Leakage of confidential information – IM presents employees with a new and effective means of transmitting information. The risk of losing confidential data or proprietary trade secrets through the actions of a malicious or negligent employee is huge, and the impacts are potentially devastating.

Information leakage through instant messaging
There are two ways in which employees can transmit confidential information through instant messaging: (1) typing messages in the chat window (e.g. “Hey, I hear the FDA approval is coming next week”), or (2) sending file attachments.

Employees who deliberately and knowingly use IM to transmit confidential information are often quite resourceful. There are cases in the financial services industry where employees “buried” messages within seemingly innocuous chats.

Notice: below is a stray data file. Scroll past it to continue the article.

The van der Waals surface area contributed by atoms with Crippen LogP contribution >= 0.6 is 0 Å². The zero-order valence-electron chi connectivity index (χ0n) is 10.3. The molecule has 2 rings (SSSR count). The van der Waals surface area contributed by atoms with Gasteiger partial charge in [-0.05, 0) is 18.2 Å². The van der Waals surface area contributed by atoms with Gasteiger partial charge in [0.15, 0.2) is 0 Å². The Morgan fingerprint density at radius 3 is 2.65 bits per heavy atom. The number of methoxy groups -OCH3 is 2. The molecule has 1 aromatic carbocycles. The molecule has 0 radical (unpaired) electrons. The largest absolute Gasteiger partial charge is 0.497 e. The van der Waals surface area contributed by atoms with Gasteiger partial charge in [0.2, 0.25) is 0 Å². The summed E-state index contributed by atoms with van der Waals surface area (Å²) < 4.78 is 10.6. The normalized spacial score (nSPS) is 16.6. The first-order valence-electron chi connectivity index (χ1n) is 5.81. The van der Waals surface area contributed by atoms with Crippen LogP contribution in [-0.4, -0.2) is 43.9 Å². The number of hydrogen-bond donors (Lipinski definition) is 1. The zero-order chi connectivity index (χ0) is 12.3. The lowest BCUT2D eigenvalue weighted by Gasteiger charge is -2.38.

Most employees are not quite so resourceful, as they mistakenly assume that the use of public IM networks cannot or will not be monitored by their companies. A significant amount of confidential information leakage occurs by simply passing along some good news about upcoming product releases or new regulatory approvals. Whether the intent is innocent or not, employees may not divulge insider information. When they do, both they and the employer may share some liability and negative consequences.  Another category of information leakage through IM is the transmission of private data, such as social security numbers or credit card numbers. Because of the instant and informal nature of IM, and the mistaken belief that it exists only until the chat windows are closed, people in business commonly share information about themselves or their customers. Consumer IM networks transmit text messages in the clear, and can be intercepted by enterprising individuals intent on finding confidential information.